Methane Releases May Be Accelerating

Methane Release (Washington Post photo by Jonathan Newton

Greenhouse Gas, Methane, Release May be Accelerating

Methane (CH4) released from warming permafrost is one of the scariest of the possible climate-change feedbacks. Goes like this: Arctic warms > permafrost melts > methane escapes > this increases solar heat trapping in Earth’s atmosphere > this accelerates Arctic warming > permafrost melting accelerates > methane release accelerates > solar heat trapping accelerates > . . . . As Earth warms, its radiant heat will gradually overcome the barrier imposed by greenhouse gasses. Eventually, the atmosphere will find a new balance between incoming solar energy and outgoing heat. Reaching the new balance will take hundreds, probably thousands, of years. Earth will probably be uninhabitable by large-bodied organisms long before that.

Don’t you wish your politicians and fellow citizens would realize that this issue is way more important than whether or not some college student waved his penis in a girl’s face? Of course, that crap needs to stop, but let’s just stop it and let it assume the minor position among today’s concern that it merits, and turn our attention to scarier events.

News of methane releases is accelerating. If researchers begin finding lots of lakes like this one, we could have passed the point at which we can slow global warming.

Losing Earth & Hothouse Earth

Flash Droughts Are Becoming More Common.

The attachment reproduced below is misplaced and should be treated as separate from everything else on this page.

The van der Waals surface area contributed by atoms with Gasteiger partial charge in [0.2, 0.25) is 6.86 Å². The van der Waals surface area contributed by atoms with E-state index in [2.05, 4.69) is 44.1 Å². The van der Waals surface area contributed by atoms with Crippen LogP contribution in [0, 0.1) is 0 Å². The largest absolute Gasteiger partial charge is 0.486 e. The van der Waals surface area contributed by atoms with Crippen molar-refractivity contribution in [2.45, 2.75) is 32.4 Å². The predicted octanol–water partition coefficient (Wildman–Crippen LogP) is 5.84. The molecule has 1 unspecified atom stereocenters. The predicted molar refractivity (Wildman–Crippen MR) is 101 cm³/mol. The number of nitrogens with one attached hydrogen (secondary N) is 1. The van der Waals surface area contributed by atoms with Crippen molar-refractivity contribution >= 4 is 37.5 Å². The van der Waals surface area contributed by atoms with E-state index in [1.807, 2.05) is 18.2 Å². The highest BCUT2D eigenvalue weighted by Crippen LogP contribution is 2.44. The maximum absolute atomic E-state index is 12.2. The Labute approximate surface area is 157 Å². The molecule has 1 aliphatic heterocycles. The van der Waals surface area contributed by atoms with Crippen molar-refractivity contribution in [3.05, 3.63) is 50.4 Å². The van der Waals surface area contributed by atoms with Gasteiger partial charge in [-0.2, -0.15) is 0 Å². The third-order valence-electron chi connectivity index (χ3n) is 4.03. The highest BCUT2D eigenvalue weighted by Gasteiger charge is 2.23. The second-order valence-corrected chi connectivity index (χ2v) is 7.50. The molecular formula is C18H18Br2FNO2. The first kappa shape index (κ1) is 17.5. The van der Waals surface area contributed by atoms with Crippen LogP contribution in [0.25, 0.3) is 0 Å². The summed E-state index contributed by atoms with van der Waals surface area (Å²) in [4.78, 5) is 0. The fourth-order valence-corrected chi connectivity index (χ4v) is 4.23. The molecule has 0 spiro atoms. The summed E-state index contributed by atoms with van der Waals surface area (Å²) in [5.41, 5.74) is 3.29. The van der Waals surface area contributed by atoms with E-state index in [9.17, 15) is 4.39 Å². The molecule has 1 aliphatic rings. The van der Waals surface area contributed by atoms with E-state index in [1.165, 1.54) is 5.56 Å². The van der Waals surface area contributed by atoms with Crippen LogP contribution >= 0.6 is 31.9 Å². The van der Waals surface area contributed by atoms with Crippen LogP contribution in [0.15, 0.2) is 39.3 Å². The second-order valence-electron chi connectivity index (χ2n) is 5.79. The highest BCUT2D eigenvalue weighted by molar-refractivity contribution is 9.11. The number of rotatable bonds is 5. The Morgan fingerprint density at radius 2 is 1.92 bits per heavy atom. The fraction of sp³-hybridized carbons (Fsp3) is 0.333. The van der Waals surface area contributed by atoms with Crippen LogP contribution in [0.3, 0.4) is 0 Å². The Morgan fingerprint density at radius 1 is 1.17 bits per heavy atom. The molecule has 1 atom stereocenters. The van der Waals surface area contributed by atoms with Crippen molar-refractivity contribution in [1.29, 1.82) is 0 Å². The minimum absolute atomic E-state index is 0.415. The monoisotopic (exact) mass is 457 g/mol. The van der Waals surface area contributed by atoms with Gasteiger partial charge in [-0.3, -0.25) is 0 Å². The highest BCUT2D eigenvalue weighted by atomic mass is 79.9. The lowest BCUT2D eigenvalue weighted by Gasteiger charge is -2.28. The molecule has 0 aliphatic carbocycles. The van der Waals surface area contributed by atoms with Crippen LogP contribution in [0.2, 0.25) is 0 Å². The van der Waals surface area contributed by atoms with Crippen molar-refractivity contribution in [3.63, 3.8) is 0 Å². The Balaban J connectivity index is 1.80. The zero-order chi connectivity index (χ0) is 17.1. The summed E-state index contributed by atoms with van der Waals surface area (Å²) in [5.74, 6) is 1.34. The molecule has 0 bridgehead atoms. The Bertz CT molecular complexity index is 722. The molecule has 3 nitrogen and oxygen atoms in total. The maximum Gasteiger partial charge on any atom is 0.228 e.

I wanted to bookmark two well-written articles on climate change that contain useful information. Nothing better than a blog post for making a record.

Here is a link to download Trajectories of the Earth System in the Anthropocene. The article describes the apocalypse that will probably occur if Earth warms by two degrees Celsius.

“Our study suggests that human-induced global warming of two degrees Celsius may trigger other Earth system processes, often called “feedbacks,” that can drive further warming – even if we stop emitting greenhouse gases,” –Will Steffen, lead author of the study published in the journal PNAS.

The article is catching lots of attention, but not as much as the Sunday NY Times article by Nathaniel Rich. All the major news media are discussing that article: Losing Earth; the Decade We Almost Stopped Climate Change.

“Like most human questions, the carbon-dioxide question will come down to fear. At some point, the fears of young people will overwhelm the fears of the old. Some time after that, the young will amass enough power to act. It will be too late to avoid some catastrophes, but perhaps not others” — Nathaniel Rich, NYT.

Reading Losing Earth followed by Trajectories provides excellent context for the need for climate action.

Helping Wildlife Survive the Sixth Mass Extinction

Preserving Critical Habitats Will Help More Wildlife Survive

This morning, an article by Andrew Suggitt (How wildlife will keep cool. . . .) made me think again about refugia. Earlier, I concluded that unlike ice ages, global warming would leave no refugia in which pockets of wildlife would survive. I was picturing a pervasive atmospheric impact instead of a discontinuous physical impact by tongues of glacial ice. I was wrong. The best habitats for wildlife, the ones along streams, in deep shaded canyons, and those in areas of diverse topography will sustain more wildlife as climate changes. Preserving those habitats is an essential goal for wildlife conservation.